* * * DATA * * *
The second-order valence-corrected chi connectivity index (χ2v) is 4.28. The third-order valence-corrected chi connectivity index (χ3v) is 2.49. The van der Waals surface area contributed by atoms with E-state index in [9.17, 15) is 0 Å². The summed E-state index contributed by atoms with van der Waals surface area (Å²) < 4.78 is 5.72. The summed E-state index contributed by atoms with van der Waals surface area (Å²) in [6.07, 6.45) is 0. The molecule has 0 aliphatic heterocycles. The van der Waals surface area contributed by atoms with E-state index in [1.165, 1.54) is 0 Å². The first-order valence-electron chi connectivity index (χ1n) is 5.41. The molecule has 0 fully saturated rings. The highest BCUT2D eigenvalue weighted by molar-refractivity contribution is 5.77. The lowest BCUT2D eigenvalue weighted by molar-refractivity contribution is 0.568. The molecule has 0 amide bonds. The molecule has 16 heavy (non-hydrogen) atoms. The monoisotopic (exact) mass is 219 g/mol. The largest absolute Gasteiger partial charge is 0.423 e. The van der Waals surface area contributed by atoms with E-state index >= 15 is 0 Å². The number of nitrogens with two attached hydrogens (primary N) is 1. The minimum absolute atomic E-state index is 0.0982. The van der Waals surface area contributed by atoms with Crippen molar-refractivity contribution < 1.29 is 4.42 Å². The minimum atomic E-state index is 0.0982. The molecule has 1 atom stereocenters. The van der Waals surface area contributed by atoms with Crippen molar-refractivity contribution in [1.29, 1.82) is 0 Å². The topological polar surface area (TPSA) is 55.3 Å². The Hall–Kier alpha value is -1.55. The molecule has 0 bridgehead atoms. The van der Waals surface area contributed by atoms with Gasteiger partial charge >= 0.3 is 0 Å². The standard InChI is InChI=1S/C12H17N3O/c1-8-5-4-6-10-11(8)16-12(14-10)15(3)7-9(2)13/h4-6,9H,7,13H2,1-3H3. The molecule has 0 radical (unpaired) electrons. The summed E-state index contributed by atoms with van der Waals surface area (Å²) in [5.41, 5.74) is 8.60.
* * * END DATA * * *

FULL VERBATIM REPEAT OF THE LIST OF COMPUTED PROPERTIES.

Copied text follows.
The second-order valence-corrected chi connectivity index (χ2v) is 4.28. The third-order valence-corrected chi connectivity index (χ3v) is 2.49. The van der Waals surface area contributed by atoms with E-state index in [9.17, 15) is 0 Å². The summed E-state index contributed by atoms with van der Waals surface area (Å²) < 4.78 is 5.72. The summed E-state index contributed by atoms with van der Waals surface area (Å²) in [6.07, 6.45) is 0. The molecule has 0 aliphatic heterocycles. The van der Waals surface area contributed by atoms with E-state index in [1.165, 1.54) is 0 Å². The first-order valence-electron chi connectivity index (χ1n) is 5.41. The molecule has 0 fully saturated rings. The highest BCUT2D eigenvalue weighted by molar-refractivity contribution is 5.77. The lowest BCUT2D eigenvalue weighted by molar-refractivity contribution is 0.568. The molecule has 0 amide bonds. The molecule has 16 heavy (non-hydrogen) atoms. The monoisotopic (exact) mass is 219 g/mol. The largest absolute Gasteiger partial charge is 0.423 e. The van der Waals surface area contributed by atoms with E-state index >= 15 is 0 Å². The number of nitrogens with two attached hydrogens (primary N) is 1. The minimum absolute atomic E-state index is 0.0982. The van der Waals surface area contributed by atoms with Crippen molar-refractivity contribution < 1.29 is 4.42 Å². The minimum atomic E-state index is 0.0982. The molecule has 1 atom stereocenters. The van der Waals surface area contributed by atoms with Crippen molar-refractivity contribution in [1.29, 1.82) is 0 Å². The topological polar surface area (TPSA) is 55.3 Å². The Hall–Kier alpha value is -1.55. The molecule has 0 bridgehead atoms. The van der Waals surface area contributed by atoms with Gasteiger partial charge >= 0.3 is 0 Å². The standard InChI is InChI=1S/C12H17N3O/c1-8-5-4-6-10-11(8)16-12(14-10)15(3)7-9(2)13/h4-6,9H,7,13H2,1-3H3. The molecule has 0 radical (unpaired) electrons. The summed E-state index contributed by atoms with van der Waals surface area (Å²) in [5.41, 5.74) is 8.60.